Pokok Kekabu Among the more dramatic trees in the settled landscapes of Malaysia is the Kekabu or Kapok Tree (Ceiba pentandra), a gargantuan tropical version of the common large-for-Michigan Cottonwood Tree (Populus deltoides) of my youth. A truly massive tree, it grows to easily 100 feet high, with thick strong lateral branches radiating out in whorls at nearly 90 degrees from the trunk. The most striking feature is at ground level: the muscular buttress roots that rise 8, 9, 10 feet out of the ground to join the main trunk, giving the tree the appearance of a rocket ready for take off. A tree of such stature cannot be planted just anywhere – the roots could easily buckle pavement or crack a foundation – but at the edge of a parade ground or athletic field it is a perfect choice. The specimen in the photos is growing at the side of Kuching’s historic Independence Field (Padang Merdeka) where it dwarfs even the Rain Trees (Samanea saman).
Pokok Kekabu
Beyond its impressive landscape qualities, the tree was for a long time an economically important plant. Like the cottonwood tree back home, it produces pods holding great quantities of seeds inside with a cottony fibre for wind dispersal. One summer the cottonwood trees in Detroit had a flag year and the grassy floodplain across from my house was dusted white like a half-inch of snow. Fleetingly beautiful, but useless. The kekabu Kekabu Tree by comparison can produce kilos of cotton every year. That cotton is thick, soft and waxy, and for a long time was bought and sold commercially for furniture cushions and pillows, before being replaced by foam products. Nowadays it is hard to find in West Malaysia, and quite expensive: RM18/kilo or more. Here in Sarawak though, it is still readily available and affordable. My wife was feeling domestic in the days leading up to the birth and decided to make pillows. I was able to pick up several packages of 2nd grade kekabu for RM7.50/kilo, or about a dollar a pound. “Tok ada jahat sikit“, said the old man: “it’s a bit wicked” meaning that it needed a bit of cleaning before it could be used. Sure enough, the cotton had some seeds and twigs inside, but sorting through it was exactly the kind of meditative finger-work my wife was looking for to prepare for the baby to come. She stuffed 8 pillows all in all (careful not to stitch them up completely – pantang you know) before AbangChu made his appearance, just the perfect thing for 40 days of bedrest.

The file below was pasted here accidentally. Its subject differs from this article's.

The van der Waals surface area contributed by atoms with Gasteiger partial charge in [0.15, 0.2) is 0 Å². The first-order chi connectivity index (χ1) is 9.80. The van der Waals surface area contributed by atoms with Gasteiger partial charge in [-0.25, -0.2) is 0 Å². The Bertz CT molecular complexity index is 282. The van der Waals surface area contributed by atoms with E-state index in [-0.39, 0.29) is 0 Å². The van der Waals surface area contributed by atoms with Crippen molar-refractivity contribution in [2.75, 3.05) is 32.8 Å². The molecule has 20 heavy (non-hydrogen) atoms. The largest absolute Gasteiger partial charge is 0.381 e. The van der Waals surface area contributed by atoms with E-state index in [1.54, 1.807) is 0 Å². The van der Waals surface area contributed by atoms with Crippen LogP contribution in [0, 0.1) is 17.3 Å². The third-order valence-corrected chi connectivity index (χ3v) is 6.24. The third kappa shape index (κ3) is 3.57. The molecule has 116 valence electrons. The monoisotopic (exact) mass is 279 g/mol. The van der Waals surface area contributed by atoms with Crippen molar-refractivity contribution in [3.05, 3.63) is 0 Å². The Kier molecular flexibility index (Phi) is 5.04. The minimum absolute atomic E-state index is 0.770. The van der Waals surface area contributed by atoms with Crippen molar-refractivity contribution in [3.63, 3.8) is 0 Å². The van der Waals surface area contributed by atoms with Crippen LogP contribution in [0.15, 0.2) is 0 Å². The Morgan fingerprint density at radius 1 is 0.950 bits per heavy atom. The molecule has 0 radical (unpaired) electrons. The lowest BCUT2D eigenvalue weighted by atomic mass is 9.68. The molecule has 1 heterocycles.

Sarawak Kekabu, or silk-cotton.  Jahat sikit, but usable.
Sarawak Kekabu, or silk-cotton. Jahat sikit, but usable.

Published by bingregory

Official organ of an American Muslim in Malaysian Borneo, featuring plants, pantuns and pictures from the Malay archipelago. Oversharing since 2002.

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  1. Masya-Allah good post. This is a favourite tree. Whenever we are back at kampung in Kuala Kangsar, my wife, being from the urban, is always excited to see the kekabu trees in ‘blooms’!

    In Kuala Kangsar, it is pretty abundant and cheap especially if you go to the kampung folks. A baby set of 2 pilows, two bolsters, and a bedding, all with covers and stitched with floral decoration (sulam benang emas) costs RM99. They last for ages.

    And, masya-Allah masih stick to those pantang larang? I only obey when ma-in-law is around, teehee.

  2. Heh, my MIL has a long reach. She had finished them completely until she received a lecture over the phone – then it was back to the pillows to pull out some stitches. I don’t mind indulging that sort of thing. Alam ghaib, mana tau? Allah holds the power but we don’t know all the systems He has set in place…

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